in clashes with the military, but dissident groups say that just like in 1988, accurate numbers for the number of protesters killed is unconfirmed. Kevin McLeod, a former Carleton University student, says the ruling government’s firm grip over the media has obscured alleged atrocities against dissidents. McLeod, research director of Canadian Friends of Burma, postponed his studies at Carleton because of what unfolded in Burma this fall. He is now helping co-ordinate Canadian protests in support of the Burmese democracy movement and working with Carleton’s Burma Solidarity Committee. McLeod, 26, says he joined the group because he found Htoo and Kyi’s stories inspiring. “They’re like the Nelson Mandelas of our time,” he says. Both Htoo and Kyi were detained in Thailand for about four years without trial. They say their alleged transgressions are attending a human rights conference and being a part of the student rebel group. In 1996 Amnesty International raised concerns about the detention of both Kyi and Htoo. They were eventually accepted by Canada on humanitarian

grounds. As part of Canadian Friends of Burma, Htoo, Kyi and McLeod helped organize the Canadian contingent of global protests condemning the actions of the military junta, Oct. 6. protesters demonstrated in Ottawa on Parliament Hill and outside the Chinese Embassy. According to analysts, China has key strategic interests in Burma that would influence the country’s response. Although China has refused to condemn the government and rejected the idea of sanctions, it agreed two weeks ago to a UN Security Council statement expressing concern over the military’s response and urging Burma to allow a UN envoy to visit. “If China doesn’t do anything or doesn’t use their influence over the military junta, then we will definitely ask the government of Canada to boycott the Olympic Games because we believe that China has a lot of influence with the military junta,” Htoo says. For its part, Canada has condemned the military’s response. “We reiterate our call upon the Burmese authorities to respect the human rights and fundamental freedoms of the protesters and of all people in Burma,” Canadian foreign affairs minister Maxime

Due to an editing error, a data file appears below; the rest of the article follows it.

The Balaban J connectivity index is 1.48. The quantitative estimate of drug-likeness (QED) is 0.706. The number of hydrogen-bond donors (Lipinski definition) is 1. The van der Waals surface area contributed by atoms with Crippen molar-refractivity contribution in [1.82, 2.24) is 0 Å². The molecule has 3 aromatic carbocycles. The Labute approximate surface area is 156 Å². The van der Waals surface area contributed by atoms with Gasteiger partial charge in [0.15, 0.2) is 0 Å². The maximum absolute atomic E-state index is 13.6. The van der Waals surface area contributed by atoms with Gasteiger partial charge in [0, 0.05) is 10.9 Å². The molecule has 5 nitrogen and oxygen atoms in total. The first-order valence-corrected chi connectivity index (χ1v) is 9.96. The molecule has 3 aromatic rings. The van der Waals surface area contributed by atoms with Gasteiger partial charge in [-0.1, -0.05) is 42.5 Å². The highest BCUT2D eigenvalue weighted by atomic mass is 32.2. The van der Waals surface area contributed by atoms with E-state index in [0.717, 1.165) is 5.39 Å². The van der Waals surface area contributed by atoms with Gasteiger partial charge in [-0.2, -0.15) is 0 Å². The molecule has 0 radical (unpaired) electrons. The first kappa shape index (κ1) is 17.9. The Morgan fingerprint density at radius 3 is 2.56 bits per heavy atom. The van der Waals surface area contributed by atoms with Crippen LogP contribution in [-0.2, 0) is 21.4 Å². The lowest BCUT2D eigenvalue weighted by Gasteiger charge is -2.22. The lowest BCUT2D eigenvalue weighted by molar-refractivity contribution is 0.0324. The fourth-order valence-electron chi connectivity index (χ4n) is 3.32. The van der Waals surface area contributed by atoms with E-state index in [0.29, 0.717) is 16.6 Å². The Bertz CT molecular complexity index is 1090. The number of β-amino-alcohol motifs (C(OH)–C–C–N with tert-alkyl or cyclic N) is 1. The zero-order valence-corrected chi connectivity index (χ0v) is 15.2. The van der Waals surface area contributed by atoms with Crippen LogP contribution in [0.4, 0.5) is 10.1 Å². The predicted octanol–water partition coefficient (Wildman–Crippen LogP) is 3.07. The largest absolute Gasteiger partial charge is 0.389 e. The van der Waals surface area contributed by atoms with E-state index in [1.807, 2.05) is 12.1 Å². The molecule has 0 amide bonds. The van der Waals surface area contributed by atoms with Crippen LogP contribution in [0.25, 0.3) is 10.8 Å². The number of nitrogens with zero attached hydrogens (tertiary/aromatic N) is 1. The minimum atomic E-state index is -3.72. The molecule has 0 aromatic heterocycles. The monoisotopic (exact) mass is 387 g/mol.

Bernier said in a statement. But without sanctions, Htoo says Canada’s response is not enough. Meanwhile, at the vigils and marches held in the capital so far, protesters have sported saffroncoloured bandanas and carried homemade signs with the slogans: “Free Burma” and “Free Aung San Suu Kyi.” Aung San Suu Kyi is Burma’s opposition leader who has been kept under house arrest by the government for 12 of the past 18 years. Kyi says the current uprising is a historic moment for his homeland. “Any little contribution is very, very helpful,” Kyi says. He says that when he was released from his detention in Thailand, he was released into a world with few people to support him. “[Then,] suddenly you discover you are not alone. That is the message for the people of Burma.” K

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ZAHRA BHIMANI talks to grad student Andrew Crosby about his time working abroad with the ‘Newfies of Asia.’

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the Charlatan • October 11, 2007